Report: Hackers Used Malware to Confuse Utility in Ukraine Outage

(Reuters) -
A view of a Soviet-designed surface-to-air missile system S-125 modernized by Ukraine's Aerotechnka company in the town of Makariv outside Kiev, Ukraine, Tuesday, Dec. 29, 2015. Ukrainian officials have announced plans to modernize the nation's air defense systems. (AP Photo/Efrem Lukatsky)
A view of a Soviet-designed surface-to-air missile system S-125 modernized by Ukraine’s Aerotechnka company in the town of Makariv outside Kiev, Ukraine, Dec. 29, 2015. (AP Photo/Efrem Lukatsky)

Hackers likely caused a Dec. 23 electricity outage in Ukraine by remotely switching breakers to cut power, after installing malware to prevent technicians from detecting the attack, according to a report analyzing how the incident unfolded.

The report from Washington-based SANS ICS was released late on Saturday, providing the first detailed analysis of what caused a six-hour outage for some 80,000 customers of Western Ukraine’s Prykarpattyaoblenergo utility.

SANS ICS, which advises infrastructure operators on combating cyber attacks, also said the attackers crippled the utility’s customer-service center by flooding it with phone calls to prevent customers from alerting the utility that power was down.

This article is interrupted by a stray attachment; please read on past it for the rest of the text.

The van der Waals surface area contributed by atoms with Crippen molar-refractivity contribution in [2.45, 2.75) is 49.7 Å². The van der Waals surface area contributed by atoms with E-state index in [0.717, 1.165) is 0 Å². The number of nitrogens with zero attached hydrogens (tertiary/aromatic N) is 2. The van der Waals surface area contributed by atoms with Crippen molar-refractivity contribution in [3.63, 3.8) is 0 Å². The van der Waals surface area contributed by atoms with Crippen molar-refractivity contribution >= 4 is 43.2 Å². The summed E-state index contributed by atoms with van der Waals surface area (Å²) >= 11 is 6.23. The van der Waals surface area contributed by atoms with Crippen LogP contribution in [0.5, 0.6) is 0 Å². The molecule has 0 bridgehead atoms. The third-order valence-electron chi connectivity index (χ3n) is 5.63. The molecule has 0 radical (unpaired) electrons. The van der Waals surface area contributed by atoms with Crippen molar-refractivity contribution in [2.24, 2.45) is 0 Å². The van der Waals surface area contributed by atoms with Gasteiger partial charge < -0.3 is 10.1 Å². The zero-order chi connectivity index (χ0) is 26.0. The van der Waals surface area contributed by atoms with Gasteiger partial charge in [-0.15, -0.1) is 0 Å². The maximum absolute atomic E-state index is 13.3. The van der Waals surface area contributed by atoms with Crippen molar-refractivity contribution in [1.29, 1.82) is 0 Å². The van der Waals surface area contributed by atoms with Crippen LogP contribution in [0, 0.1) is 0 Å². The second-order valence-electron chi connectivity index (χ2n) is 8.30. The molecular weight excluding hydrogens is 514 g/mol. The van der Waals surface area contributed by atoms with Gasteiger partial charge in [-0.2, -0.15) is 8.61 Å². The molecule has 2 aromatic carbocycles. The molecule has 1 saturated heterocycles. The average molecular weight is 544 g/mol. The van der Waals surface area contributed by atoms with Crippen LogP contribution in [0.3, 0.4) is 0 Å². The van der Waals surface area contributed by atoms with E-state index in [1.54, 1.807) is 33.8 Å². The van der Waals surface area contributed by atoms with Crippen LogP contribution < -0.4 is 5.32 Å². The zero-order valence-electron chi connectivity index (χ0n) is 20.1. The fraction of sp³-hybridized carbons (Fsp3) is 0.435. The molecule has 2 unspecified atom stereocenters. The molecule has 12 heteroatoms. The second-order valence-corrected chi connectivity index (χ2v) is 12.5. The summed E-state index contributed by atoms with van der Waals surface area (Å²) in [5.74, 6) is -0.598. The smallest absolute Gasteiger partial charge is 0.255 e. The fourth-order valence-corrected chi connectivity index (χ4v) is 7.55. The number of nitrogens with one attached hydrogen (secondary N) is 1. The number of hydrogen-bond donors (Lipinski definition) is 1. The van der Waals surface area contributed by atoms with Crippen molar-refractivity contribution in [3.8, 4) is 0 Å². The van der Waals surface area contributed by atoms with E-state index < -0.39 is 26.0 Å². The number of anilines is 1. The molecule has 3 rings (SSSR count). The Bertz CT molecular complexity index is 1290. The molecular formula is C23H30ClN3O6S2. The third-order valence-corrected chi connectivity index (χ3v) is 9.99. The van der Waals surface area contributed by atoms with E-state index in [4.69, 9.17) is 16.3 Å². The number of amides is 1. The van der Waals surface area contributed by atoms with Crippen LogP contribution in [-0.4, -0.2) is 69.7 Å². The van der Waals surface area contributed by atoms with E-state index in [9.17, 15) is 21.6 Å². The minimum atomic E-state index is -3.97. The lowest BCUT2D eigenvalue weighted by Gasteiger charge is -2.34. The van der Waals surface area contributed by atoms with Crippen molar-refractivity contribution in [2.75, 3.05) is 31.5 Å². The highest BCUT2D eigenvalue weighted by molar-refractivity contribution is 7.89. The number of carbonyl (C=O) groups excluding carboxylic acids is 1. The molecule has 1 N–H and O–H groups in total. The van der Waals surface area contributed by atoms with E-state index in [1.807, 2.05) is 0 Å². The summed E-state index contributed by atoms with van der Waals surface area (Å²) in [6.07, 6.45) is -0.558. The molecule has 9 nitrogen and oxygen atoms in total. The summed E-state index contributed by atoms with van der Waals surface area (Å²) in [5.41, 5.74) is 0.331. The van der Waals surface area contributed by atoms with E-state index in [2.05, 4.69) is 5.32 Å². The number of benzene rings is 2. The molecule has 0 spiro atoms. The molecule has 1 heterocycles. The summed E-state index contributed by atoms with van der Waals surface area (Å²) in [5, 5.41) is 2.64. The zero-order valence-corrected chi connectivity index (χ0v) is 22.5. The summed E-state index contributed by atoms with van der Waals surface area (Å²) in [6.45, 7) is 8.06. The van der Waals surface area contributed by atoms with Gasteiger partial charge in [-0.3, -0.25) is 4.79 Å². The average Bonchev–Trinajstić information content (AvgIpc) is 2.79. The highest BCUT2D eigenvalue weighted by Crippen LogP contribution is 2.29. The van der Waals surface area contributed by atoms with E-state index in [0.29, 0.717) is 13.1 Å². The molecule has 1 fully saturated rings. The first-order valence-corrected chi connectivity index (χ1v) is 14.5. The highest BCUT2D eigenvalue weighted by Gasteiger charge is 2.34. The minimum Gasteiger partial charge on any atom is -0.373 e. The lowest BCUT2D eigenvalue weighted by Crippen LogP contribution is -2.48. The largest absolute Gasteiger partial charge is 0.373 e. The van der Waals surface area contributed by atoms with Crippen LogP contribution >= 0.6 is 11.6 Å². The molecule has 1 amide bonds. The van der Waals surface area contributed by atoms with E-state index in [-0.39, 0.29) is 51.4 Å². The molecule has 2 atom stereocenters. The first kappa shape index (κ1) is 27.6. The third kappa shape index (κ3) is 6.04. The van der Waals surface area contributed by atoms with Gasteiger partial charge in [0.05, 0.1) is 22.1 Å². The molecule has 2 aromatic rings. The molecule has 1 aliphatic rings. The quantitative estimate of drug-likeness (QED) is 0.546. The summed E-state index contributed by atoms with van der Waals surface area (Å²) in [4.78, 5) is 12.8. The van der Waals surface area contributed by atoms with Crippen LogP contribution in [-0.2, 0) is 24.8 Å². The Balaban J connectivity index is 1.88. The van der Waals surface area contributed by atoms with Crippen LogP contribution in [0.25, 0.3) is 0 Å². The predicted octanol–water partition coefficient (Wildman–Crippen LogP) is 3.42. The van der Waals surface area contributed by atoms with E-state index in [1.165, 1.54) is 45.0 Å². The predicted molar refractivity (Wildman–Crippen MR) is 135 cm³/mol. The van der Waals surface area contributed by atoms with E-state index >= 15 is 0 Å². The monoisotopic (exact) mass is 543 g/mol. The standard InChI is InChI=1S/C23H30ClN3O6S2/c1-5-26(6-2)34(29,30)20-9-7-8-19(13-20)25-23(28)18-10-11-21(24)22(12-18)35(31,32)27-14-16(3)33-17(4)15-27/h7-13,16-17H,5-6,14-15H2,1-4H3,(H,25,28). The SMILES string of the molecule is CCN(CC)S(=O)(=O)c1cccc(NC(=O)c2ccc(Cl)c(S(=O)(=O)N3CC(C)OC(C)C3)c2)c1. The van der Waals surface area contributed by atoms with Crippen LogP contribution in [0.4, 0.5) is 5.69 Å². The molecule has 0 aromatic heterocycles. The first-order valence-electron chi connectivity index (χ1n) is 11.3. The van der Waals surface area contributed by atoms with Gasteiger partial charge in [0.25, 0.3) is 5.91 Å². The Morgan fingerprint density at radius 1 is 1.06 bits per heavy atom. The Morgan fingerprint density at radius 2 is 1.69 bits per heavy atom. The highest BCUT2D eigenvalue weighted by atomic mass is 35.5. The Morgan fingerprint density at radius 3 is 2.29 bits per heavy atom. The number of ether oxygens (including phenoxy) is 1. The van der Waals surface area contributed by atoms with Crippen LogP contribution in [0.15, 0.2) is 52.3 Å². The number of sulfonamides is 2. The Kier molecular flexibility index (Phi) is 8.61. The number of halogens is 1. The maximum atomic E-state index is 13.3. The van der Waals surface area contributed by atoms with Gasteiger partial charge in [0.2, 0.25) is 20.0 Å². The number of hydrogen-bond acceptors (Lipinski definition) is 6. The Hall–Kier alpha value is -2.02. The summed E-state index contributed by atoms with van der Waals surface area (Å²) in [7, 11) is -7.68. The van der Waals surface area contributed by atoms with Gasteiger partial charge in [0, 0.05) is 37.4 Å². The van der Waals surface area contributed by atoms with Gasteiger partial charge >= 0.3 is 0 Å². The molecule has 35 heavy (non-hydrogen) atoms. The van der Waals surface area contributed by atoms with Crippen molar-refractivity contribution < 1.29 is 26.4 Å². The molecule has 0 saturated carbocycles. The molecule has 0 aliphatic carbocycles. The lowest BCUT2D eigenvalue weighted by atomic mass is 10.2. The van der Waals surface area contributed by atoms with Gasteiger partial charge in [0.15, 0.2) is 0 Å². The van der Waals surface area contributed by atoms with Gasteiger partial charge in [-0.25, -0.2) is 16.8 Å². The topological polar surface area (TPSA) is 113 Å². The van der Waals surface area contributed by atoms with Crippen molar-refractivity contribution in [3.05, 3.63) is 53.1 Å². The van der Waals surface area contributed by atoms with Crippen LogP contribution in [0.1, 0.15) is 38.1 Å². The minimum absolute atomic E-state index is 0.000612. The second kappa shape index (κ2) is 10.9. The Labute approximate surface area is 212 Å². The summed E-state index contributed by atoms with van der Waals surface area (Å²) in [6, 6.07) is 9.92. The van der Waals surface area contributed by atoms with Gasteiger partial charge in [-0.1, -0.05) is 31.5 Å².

“This was a multi-pronged attack against multiple facilities. It was highly coordinated with very professional logistics,” said Robert Lee, a former U.S. Air Force cyber warfare operations officer who helped compile the report for SANS ICS. “They sort of blinded them in every way possible.”

Experts widely describe the incident as the first known power outage caused by a cyber attack. Ukraine’s SBU state security service blamed Russia, and U.S. cyber firm iSight Partners identified the perpetrator as a Russian hacking group known as “Sandworm.”

Ukraine’s Energy Ministry has said it will hold off on discussing the matter until after Jan. 18, following completion of a formal probe into the matter.

The utility’s operators were able to quickly recover by switching to manual operations, essentially disconnecting infected workstations and servers from the grid, according to the report.

SANS ICS said  it had “high confidence” in its findings, which were based on discussions and analysis from “multiple international community members and companies.” The report’s authors declined to identify those sources.

U.S. critical infrastructure security expert Joe Weiss said he believed the report’s findings would be validated. “They did a phenomenal job,” he said.

There is strong interest in the outage because of concerns that similar techniques could be used to launch more attacks on power operators around the globe.

“What is now true is that a coordinated cyber attack consisting of multiple elements is one of the expected hazards [electric utilities] may face,” SANS ICS Director Michael Assante said in a social media post.

We need to learn and prepare ourselves to detect, respond, and restore from such events in the future,” said Assante, former chief security officer of the quasi-governmental North American Electric Reliability Corp.